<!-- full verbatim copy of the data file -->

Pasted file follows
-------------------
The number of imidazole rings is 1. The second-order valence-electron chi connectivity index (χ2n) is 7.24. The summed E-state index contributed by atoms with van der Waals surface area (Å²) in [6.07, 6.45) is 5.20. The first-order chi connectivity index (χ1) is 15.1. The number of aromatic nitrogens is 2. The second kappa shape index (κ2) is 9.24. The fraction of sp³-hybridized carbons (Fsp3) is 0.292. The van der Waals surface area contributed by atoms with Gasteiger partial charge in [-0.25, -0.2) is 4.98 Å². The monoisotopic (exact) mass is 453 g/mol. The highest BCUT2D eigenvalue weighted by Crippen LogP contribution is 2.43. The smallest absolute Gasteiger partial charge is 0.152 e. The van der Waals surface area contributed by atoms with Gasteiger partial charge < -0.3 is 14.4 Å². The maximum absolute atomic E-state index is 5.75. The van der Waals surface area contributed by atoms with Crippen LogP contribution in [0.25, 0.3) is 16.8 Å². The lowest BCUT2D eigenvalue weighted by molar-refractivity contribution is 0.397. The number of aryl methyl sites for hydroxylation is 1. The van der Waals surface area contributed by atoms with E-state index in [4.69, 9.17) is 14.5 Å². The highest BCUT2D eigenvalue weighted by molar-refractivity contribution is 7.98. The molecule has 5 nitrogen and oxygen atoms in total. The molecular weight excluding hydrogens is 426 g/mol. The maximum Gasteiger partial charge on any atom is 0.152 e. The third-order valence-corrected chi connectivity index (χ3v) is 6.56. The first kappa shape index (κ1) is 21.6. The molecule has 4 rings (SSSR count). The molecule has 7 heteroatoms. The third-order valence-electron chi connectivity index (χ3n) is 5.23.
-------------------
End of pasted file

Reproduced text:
The number of imidazole rings is 1. The second-order valence-electron chi connectivity index (χ2n) is 7.24. The summed E-state index contributed by atoms with van der Waals surface area (Å²) in [6.07, 6.45) is 5.20. The first-order chi connectivity index (χ1) is 15.1. The number of aromatic nitrogens is 2. The second kappa shape index (κ2) is 9.24. The fraction of sp³-hybridized carbons (Fsp3) is 0.292. The van der Waals surface area contributed by atoms with Gasteiger partial charge in [-0.25, -0.2) is 4.98 Å². The monoisotopic (exact) mass is 453 g/mol. The highest BCUT2D eigenvalue weighted by Crippen LogP contribution is 2.43. The smallest absolute Gasteiger partial charge is 0.152 e. The van der Waals surface area contributed by atoms with Gasteiger partial charge < -0.3 is 14.4 Å². The maximum absolute atomic E-state index is 5.75. The van der Waals surface area contributed by atoms with Crippen LogP contribution in [0.25, 0.3) is 16.8 Å². The lowest BCUT2D eigenvalue weighted by molar-refractivity contribution is 0.397. The number of aryl methyl sites for hydroxylation is 1. The van der Waals surface area contributed by atoms with E-state index in [4.69, 9.17) is 14.5 Å². The highest BCUT2D eigenvalue weighted by molar-refractivity contribution is 7.98. The molecule has 5 nitrogen and oxygen atoms in total. The molecular weight excluding hydrogens is 426 g/mol. The maximum Gasteiger partial charge on any atom is 0.152 e. The third-order valence-corrected chi connectivity index (χ3v) is 6.56. The first kappa shape index (κ1) is 21.6. The molecule has 4 rings (SSSR count). The molecule has 7 heteroatoms. The third-order valence-electron chi connectivity index (χ3n) is 5.23.